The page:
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BBC QT: Blackford blasts Sunak amid crippling cost of living crisis as people ‘need money’ | United Kingdom | News UK News

During his appearance on the BBC’s Question Time last night, Ian Blackford commented on the energy price cap hike which will lead to a significant rise in household bills for millions of people in Britain. The increase is expected to add an additional £700 to the average household’s annual gas and electricity bills.

The energy price cap will rise today, April 1, when increases in payments, such as the state pension and universal credit, take effect.

It will increase from £1,277 to £1,971 per year, an increase of £693 or 54%.

Speaking from the Question Time panel, alongside MP Maria Caulfield, MP Steve Reed, Zanny Minton Beddoes and Julia Hartley-Brewer, Mr Blackford warned that people could no longer afford rising prices.

He said: ‘This is a massive crisis and I guess most people haven’t experienced the kind of inflation we are seeing, unless you lived in the 1970s like some of us.

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“But, you know, you’re talking about the price cap tomorrow, you’re talking about people, on average, seeing a £700 increase in their energy cost tomorrow.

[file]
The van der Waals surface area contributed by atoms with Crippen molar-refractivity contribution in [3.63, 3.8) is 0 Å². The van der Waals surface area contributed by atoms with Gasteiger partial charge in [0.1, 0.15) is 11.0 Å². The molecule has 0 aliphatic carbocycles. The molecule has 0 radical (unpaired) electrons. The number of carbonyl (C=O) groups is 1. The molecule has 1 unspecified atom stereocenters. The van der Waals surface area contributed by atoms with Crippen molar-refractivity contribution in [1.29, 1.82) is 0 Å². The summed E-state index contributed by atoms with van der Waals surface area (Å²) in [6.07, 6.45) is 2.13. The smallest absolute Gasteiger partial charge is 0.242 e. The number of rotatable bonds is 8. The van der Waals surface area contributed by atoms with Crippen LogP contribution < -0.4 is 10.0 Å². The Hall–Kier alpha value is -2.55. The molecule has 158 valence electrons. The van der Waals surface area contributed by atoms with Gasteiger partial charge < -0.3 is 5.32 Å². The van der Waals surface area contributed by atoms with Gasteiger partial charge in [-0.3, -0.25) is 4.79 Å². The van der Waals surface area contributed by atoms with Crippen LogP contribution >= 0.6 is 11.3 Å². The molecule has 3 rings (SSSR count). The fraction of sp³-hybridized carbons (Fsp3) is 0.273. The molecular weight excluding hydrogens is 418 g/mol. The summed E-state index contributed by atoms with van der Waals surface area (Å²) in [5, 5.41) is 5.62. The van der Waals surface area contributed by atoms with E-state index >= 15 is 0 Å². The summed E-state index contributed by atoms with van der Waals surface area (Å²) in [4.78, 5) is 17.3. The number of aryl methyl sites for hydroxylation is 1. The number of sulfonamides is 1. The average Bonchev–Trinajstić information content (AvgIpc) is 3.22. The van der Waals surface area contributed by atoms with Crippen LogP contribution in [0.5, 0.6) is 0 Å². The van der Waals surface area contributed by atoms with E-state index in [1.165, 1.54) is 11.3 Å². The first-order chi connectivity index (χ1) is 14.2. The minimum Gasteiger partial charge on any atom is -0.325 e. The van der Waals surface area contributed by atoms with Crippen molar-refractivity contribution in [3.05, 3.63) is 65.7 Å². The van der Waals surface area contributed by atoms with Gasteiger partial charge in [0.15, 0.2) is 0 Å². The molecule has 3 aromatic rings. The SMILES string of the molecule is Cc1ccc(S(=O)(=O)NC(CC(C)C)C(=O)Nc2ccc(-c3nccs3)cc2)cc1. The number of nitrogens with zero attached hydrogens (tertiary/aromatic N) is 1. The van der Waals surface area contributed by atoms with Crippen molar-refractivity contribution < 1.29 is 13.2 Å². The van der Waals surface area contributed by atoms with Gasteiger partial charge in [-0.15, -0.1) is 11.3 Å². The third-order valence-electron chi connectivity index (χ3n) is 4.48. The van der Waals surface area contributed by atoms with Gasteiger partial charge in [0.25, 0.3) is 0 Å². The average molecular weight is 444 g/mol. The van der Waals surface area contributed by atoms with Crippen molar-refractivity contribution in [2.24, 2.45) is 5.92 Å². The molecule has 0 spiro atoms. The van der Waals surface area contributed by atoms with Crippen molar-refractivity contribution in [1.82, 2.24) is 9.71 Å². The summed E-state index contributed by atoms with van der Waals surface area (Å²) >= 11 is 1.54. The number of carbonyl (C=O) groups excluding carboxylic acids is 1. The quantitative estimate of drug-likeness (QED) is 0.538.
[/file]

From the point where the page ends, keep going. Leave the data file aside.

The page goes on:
“You’re talking, if you live off the grid, which a lot of people do in the north of Scotland, for example, they buy fuel oil and I checked the price tonight, and the price has gone up from 44p a liter a year ago at 118p.

“That means people are paying close to £1,200 to fill up their tank. People can’t afford it. »

The Westminster SNP leader went on to urge Tory MPs to push Rishi Sunak to help those suffering the most from the price cap increase.

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He told the audience: ‘I would appeal to Conservative MPs to recognize that the Chancellor needs to change course.

“There is no need for the Chancellor to say that a loan will be given later this year because people need it today and they need money in their pockets.

“I would say, listen, learn some of the lessons from what we’ve done in Scotland, because it’s the poorest people who suffer the most.

“People are going to have to make tough choices about heating or eating.”

The Chancellor has previously said a £350 per household aid would ‘ease’ people’s anxiety over soaring prices.

However, the program has been criticized for not targeting those who need it most.

Rishi Sunak has pledged to offer the majority of families a total of £350 to help them adjust to higher prices, but only £150 will arrive as energy bills rise today.

The remaining £200 will be deducted from energy bills from October, however, households will pay it back in installments from 2023.

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This notice was published: 2022-04-01 00:02:40

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